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Patio / A Courtyard House on a Kibbutz

The courtyard house form in the region of Eretz Israel dates back to the Yarmouk period (6400-5800 BC) (1). Another type of courtyard house is the “four-room house”, also known as the “Israelite house” (2). From then until the period of modern construction, the courtyard house of the Arab family served a social function as the focal point and hub of home life, before it crumbled during a period of major upheaval (3). We have adopted the many climatic and social benefits that the courtyard house offers, in an attempt to combine them with the values of the typical, simple kibbutz home, which left the common and community functions outside its walls.

The kibbutz house, together with the kibbutz itself, has undergone far-reaching changes in recent years. The phenomenon of “expansion” neighborhoods on kibbutzim requires rethinking their planning and the design of the new residence on the kibbutz.

This courtyard house, planned for the expansion of Kibbutz Cabri in the north, offers a combination of the values of modernist kibbutz architecture with traditional Mediterranean and local construction, in accordance with the principles of sustainable planning (so long as a kibbutz expansion house can be such).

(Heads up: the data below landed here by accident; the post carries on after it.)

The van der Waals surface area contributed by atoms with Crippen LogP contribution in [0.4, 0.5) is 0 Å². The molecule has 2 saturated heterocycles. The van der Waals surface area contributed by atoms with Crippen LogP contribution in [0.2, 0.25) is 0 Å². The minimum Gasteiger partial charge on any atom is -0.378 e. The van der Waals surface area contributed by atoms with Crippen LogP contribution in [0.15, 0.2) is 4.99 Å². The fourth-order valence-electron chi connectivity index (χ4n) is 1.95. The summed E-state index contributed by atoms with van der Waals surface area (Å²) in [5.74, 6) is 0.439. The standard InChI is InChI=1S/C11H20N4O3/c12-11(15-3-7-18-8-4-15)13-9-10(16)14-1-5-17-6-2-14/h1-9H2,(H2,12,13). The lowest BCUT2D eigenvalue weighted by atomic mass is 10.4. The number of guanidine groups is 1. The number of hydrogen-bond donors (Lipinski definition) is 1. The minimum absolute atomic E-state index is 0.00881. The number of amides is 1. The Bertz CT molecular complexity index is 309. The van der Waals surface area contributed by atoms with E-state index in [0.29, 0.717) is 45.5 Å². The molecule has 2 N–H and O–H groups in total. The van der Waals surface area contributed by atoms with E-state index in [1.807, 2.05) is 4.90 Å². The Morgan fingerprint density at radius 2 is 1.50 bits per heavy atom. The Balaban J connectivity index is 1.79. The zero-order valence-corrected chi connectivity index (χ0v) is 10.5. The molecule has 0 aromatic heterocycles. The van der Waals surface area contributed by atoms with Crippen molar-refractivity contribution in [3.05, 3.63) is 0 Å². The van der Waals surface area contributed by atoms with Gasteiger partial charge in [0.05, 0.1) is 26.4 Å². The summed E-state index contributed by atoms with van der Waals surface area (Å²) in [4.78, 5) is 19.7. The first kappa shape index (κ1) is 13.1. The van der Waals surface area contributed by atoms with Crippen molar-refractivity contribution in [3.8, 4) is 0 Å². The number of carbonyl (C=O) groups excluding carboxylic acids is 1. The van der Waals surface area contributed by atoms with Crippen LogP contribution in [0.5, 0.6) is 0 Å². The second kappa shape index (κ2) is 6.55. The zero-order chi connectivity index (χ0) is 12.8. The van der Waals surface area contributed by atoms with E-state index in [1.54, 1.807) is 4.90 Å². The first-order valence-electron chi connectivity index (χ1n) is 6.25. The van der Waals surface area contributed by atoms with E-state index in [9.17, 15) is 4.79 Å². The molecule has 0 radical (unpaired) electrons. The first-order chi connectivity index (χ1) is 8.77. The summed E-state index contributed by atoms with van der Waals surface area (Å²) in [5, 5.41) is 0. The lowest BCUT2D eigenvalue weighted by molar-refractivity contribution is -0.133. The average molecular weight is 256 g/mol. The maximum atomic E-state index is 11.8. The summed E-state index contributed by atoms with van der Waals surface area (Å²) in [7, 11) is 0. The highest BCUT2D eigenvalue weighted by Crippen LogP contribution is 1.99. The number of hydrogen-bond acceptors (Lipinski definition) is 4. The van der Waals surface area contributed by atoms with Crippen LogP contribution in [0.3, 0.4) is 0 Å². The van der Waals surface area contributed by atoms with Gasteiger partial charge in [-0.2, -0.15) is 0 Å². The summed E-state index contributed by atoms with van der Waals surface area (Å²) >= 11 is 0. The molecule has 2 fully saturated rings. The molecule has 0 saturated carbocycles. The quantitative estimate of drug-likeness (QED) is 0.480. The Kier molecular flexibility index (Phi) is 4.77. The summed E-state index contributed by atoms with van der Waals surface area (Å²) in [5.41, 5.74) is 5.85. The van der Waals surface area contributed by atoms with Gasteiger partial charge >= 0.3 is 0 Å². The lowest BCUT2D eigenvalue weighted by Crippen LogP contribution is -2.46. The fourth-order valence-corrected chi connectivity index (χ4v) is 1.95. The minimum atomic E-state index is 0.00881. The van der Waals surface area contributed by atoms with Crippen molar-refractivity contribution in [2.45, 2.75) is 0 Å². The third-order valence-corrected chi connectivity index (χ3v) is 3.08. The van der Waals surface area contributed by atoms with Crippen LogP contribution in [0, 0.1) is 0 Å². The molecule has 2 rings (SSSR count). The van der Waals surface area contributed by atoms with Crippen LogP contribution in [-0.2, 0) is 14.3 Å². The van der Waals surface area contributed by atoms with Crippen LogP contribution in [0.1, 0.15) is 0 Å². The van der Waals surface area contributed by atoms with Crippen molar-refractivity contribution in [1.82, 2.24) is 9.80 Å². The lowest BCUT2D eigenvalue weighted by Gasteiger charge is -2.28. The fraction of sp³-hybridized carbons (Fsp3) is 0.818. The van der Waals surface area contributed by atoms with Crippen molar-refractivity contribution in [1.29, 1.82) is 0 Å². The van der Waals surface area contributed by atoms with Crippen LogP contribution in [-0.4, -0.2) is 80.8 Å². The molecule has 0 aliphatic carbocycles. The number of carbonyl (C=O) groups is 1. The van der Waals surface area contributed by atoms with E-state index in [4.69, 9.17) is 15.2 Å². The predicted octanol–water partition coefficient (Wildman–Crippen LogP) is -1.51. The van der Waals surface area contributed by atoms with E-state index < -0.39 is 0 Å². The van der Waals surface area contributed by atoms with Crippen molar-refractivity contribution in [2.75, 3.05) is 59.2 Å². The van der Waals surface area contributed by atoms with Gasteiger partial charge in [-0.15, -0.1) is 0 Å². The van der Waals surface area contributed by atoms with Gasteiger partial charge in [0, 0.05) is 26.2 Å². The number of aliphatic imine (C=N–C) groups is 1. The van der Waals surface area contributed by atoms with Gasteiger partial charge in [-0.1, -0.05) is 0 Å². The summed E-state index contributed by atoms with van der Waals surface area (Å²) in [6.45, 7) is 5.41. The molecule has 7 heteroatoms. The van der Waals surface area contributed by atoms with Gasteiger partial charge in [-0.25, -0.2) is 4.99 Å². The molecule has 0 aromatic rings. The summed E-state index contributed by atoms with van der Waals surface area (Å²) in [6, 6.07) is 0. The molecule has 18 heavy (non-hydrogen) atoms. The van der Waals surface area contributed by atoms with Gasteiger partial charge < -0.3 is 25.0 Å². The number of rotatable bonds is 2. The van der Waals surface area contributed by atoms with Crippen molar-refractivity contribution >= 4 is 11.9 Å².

The atelier of artist Yechiel Shemi and the rusty metal sculptures scattered next to it, greet visitors at the entrance to Kibbutz Cabri. (4) In our eyes, this reception makes the kibbutz unique in that it has embraced the pursuit of art. The entrance experience is translated as a tribute to this reception, through a spacious opening – with mezuzot covered with red steel plates – at the entrance to the inner courtyard of the house.

  1. Excavations at Kibbutz Sha’ar HaGolan, led by Prof. Yosef Garfinkel, revealed courtyards of various sizes (250-700 square meters) and extensive construction. This is the earliest find of courtyards discovered to date.
  2. To date, about 25 sites have been excavated and exposed in western Israel, where this type of construction, dating back to 900-1200 BC, is found.
  3. Kobi Peled from “Architecture”.
  4. Yechiel Shemi, Ori Reisman, Gottesman Etching Center